And this instructs us on how we should read and listen to the Bible! If you read and listen to the Bible as if it is just another manmade book, then you will come to manmade conclusions! If you read the Bible looking for answers to geology, geography, history, art, literature, math, science, and music, then those are the answers you may find. If you look at the Bible simply as a rule book, the writings of wise men on how you can live a fulfilled life or achieve salvation by your works, then you may rank the Bible with the Koran and the Hindu Vedas. But how does Jesus tell you to read the Bible? “You search the Scriptures, because you think in them you have eternal life, and it is they that bear witness of me,” Jesus says. (John 5:39) The Scriptures bear witness of Christ Jesus, the source of eternal life. St. John writes toward the end of his Gospel, “These things are written that you may believe that Jesus is the Christ, the Son of God, and that believing, you may have life in His name!” (John 20:31)
You read the Scriptures, so that you may know Christ Jesus and have eternal life through faith in Him. And here, we see that on that high mountain, it was not simply Moses and Elijah, and Peter, James, and John, as representatives of the Old and New Testaments bearing witness to Christ, but Christ was bearing witness to them. That is one of the reasons Jesus brought up His three apostles on that mountain. It is so that He may say to us, “You want to listen to me? You want to hear what I have to say? Then listen to these men. Read their writings. When you hear them, you hear me. You want to find me? Read the Bible.”
But what does Scripture say about Christ? How does it say that He saves us. In the transfiguration of Christ, we have a summary of it. Jesus was transfigured, that is, His appearance changed, so that He shone bright as the sun and His clothes white as light. God the Father declared, “This is my beloved Son, in whom I am well pleased.” Here, we see that Jesus is true God. His humiliation, by which He hid His divine nature, has for a moment been lifted. This is how Christ will appear when we see Him on His glorious throne in heaven.
Jesus is true God, yet He remains true man. They still recognize Him as the man Jesus. Here they see the miracle, which has been occurring since Christ was conceived in the womb of the Virgin Mary. Christ is God, yet He is a man! It is like the burning bush, which Moses saw in the wilderness of Sinai. The bush was aflame, yet the flame did not consume the bush. Moses must fall to the ground before God. He cannot even see His face without dying. The people of Israel are terrified even to see the reflected glory of God from Moses’ face, so he must wear a veil just to speak to them. Yet, the flame does not burn the wood of the bush. And the divine nature does not consume the humanity of Christ.
Jesus’ humility is a disguise. It is a coverup. In His humility, he looks like an ordinary man. But he is and always will be God. As they return down the mountain, Jesus appears as He did before, but that glory they saw emit from Him is still there. He remains their God. This saying of the Father, “This is my beloved Son, in whom I am well pleased,” was prophesied by Isaiah in chapter 42, “Behold, my servant, whom I uphold, my chosen, in whom my soul delights; I have put my Spirit upon Him.” Yet, of this same servant, Isaiah again prophesies in chapter 52, “Behold, my servant shall act wisely; He shall be high and lifted up, and shall be exalted. As many were astonished at you—His appearance was so marred, beyond human semblance, and his form beyond that of the children of mankind…” So, this most beautiful Son of God will become hideous for our sake, yet He remains the Son of God.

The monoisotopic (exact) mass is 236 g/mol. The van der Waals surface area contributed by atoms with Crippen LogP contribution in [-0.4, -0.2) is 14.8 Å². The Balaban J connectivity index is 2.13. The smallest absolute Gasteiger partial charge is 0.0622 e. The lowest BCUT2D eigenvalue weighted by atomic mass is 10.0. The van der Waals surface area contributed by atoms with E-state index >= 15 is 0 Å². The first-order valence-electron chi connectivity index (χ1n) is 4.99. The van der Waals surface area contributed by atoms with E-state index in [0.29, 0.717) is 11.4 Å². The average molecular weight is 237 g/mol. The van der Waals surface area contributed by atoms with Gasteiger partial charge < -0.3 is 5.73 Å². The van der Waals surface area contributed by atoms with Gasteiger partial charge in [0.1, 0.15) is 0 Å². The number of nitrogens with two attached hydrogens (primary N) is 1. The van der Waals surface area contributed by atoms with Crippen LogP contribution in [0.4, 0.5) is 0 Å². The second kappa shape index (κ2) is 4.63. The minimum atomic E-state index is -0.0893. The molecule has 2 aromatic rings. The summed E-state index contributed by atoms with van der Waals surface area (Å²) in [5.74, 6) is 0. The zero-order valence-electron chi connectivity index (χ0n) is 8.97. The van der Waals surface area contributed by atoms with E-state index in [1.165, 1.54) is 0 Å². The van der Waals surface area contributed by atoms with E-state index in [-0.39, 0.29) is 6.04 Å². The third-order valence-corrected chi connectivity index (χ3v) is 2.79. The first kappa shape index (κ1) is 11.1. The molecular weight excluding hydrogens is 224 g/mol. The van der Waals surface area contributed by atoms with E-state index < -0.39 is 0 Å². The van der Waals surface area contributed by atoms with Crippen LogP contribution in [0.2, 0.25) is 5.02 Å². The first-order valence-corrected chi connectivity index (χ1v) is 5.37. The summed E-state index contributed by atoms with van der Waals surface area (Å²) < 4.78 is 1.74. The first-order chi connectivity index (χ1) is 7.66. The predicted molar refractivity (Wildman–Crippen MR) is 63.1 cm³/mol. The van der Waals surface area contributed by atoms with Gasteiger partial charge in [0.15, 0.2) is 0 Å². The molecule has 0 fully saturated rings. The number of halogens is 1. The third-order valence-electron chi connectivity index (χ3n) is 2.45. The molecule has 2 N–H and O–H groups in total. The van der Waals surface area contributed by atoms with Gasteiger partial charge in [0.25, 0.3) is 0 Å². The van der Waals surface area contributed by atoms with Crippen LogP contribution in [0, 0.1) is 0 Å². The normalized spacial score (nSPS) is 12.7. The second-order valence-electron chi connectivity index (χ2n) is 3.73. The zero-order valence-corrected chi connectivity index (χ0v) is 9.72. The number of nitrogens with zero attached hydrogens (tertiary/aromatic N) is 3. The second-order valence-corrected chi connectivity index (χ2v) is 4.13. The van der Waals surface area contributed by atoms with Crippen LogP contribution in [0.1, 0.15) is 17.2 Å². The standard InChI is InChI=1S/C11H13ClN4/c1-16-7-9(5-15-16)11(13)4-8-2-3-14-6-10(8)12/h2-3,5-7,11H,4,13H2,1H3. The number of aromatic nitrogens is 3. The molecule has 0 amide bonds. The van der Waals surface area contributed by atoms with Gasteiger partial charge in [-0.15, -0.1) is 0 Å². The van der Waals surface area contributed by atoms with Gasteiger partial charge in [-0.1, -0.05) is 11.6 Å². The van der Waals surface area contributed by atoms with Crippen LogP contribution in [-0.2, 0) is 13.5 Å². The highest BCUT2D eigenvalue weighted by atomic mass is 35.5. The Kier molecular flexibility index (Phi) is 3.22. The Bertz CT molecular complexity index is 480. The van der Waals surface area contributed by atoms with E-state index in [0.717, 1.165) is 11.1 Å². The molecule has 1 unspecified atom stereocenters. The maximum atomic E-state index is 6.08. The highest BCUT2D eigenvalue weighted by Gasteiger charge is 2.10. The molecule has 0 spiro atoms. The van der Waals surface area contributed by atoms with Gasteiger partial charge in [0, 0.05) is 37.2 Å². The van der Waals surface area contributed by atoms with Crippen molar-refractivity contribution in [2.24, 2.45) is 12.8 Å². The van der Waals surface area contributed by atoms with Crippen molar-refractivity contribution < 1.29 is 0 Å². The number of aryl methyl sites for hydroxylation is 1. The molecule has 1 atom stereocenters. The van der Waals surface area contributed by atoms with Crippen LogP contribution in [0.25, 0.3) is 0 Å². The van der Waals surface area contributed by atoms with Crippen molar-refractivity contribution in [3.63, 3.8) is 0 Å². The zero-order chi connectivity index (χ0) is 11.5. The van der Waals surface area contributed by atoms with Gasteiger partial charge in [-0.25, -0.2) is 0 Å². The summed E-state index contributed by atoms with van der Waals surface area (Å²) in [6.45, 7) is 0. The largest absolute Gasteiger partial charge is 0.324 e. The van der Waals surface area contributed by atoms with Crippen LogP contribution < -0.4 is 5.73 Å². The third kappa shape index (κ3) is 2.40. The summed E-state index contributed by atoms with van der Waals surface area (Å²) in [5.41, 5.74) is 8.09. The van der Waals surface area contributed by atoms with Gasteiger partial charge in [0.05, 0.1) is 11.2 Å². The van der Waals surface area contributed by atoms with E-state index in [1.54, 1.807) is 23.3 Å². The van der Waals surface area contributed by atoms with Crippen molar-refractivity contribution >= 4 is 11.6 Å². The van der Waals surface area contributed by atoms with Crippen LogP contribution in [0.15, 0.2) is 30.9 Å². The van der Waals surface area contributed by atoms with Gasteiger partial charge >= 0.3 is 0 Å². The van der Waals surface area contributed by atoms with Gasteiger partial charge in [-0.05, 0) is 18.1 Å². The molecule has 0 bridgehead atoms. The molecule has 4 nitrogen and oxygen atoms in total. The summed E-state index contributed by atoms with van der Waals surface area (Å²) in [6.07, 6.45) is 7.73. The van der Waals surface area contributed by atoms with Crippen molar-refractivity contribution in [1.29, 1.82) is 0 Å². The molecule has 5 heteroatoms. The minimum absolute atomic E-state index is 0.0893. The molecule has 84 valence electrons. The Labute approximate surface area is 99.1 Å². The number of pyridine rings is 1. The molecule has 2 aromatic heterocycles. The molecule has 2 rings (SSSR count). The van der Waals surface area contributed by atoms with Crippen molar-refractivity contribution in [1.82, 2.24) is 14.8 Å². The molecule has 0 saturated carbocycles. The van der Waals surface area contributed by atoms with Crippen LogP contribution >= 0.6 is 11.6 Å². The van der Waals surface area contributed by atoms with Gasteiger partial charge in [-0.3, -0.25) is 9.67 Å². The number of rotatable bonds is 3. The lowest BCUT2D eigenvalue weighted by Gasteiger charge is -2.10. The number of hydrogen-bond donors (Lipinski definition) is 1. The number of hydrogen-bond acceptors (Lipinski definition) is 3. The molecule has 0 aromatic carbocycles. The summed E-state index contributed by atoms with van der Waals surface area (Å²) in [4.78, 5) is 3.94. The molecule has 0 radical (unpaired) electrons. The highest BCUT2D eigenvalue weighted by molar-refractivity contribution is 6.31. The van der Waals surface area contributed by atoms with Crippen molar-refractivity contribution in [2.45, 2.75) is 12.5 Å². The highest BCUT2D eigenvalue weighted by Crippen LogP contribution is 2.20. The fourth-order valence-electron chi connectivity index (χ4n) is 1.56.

Likewise, God remains pleased with Him, even as, or rather, especially as He ascends to Golgotha to bear our iniquities. God is eternally pleased with His Son. Yet, here, as in Jesus’ Baptism, His Son stands before Him in human flesh. So, when we hear the Father say, “in whom I am well pleased,” He is not speaking simply of His eternal pleasure with the Son with whom He shares one divine substance. Rather, He is speaking of His Son as He is in human flesh. He is pleased with His obedience as a child of Adam.
And so, you cannot separate Jesus’ transfiguration from His holy, innocent, and bitter sufferings and death for our sins. Though we see the gore and the blood, the spitting and mocking, the suffering and death, He is still the same beautiful Only Son from Heaven, in whom God is well pleased. And it is because He goes willingly as a Lamb to slaughter which so especially pleases the Father. This is why Jesus tells His three disciples not to tell anyone the vision until after He has risen from the dead. Jesus told them the end of the story, but they must not spoil it. We cannot reach that mount of transfiguration again without Christ first suffering and dying for our sins.
In the transfiguration, we see who it is who bears our load of sin and shame on the cross. And we see that our sin and guilt have no chance against this Son of God. Hanging on the cross is the same Jesus, who shone like the sun on the Mount of Transfiguration. Remember that as we again journey with Christ to the cross. Our God has paid our debts. No mere man died for our sins, but God Himself in human flesh. And that same God continues to live as a human for all eternity to mediate for us. With Peter, James, and John, Moses and Elijah, and all the saints, we will see Him as He is, for we shall be like Him. The Transfiguration tells us what is really going on at the cross, and what we are headed toward in our journey.
This is the message of Holy Scripture. We read, mark, and learn the Bible until this Morning Star rising in our hearts through faith. And although we do not see Him transfigured before us now, we know from Scripture that the same Morning Star is with us now in His Holy Word and Sacraments. May we continue to receive Him through faith, until we see Him in glory. Amen.